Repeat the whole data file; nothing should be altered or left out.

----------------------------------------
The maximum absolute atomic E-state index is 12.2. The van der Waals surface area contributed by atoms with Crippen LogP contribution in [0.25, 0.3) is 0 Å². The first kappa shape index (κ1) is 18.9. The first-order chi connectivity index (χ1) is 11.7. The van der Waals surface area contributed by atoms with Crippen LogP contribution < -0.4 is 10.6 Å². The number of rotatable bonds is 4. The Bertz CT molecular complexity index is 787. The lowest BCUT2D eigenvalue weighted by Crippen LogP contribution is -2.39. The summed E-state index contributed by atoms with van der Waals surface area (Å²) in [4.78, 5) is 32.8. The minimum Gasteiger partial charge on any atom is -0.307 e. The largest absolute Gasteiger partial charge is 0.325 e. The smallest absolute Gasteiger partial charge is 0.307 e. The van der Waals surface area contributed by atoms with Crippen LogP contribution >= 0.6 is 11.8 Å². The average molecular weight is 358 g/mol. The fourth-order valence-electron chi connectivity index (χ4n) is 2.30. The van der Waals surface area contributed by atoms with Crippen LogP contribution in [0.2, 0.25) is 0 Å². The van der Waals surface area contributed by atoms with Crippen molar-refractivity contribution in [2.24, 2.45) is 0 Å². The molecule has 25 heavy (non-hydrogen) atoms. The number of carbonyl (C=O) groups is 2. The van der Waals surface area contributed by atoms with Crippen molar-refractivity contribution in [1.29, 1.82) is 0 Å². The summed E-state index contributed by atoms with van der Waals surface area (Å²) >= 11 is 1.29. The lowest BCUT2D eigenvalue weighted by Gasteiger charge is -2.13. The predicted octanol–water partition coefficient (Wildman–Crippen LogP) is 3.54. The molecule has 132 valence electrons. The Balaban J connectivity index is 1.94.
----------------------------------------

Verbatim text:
The maximum absolute atomic E-state index is 12.2. The van der Waals surface area contributed by atoms with Crippen LogP contribution in [0.25, 0.3) is 0 Å². The first kappa shape index (κ1) is 18.9. The first-order chi connectivity index (χ1) is 11.7. The van der Waals surface area contributed by atoms with Crippen LogP contribution < -0.4 is 10.6 Å². The number of rotatable bonds is 4. The Bertz CT molecular complexity index is 787. The lowest BCUT2D eigenvalue weighted by Crippen LogP contribution is -2.39. The summed E-state index contributed by atoms with van der Waals surface area (Å²) in [4.78, 5) is 32.8. The minimum Gasteiger partial charge on any atom is -0.307 e. The largest absolute Gasteiger partial charge is 0.325 e. The smallest absolute Gasteiger partial charge is 0.307 e. The van der Waals surface area contributed by atoms with Crippen LogP contribution >= 0.6 is 11.8 Å². The average molecular weight is 358 g/mol. The fourth-order valence-electron chi connectivity index (χ4n) is 2.30. The van der Waals surface area contributed by atoms with Crippen LogP contribution in [0.2, 0.25) is 0 Å². The van der Waals surface area contributed by atoms with Crippen molar-refractivity contribution in [2.24, 2.45) is 0 Å². The molecule has 25 heavy (non-hydrogen) atoms. The number of carbonyl (C=O) groups is 2. The van der Waals surface area contributed by atoms with Crippen molar-refractivity contribution in [1.29, 1.82) is 0 Å². The summed E-state index contributed by atoms with van der Waals surface area (Å²) >= 11 is 1.29. The lowest BCUT2D eigenvalue weighted by Gasteiger charge is -2.13. The predicted octanol–water partition coefficient (Wildman–Crippen LogP) is 3.54. The molecule has 132 valence electrons. The Balaban J connectivity index is 1.94.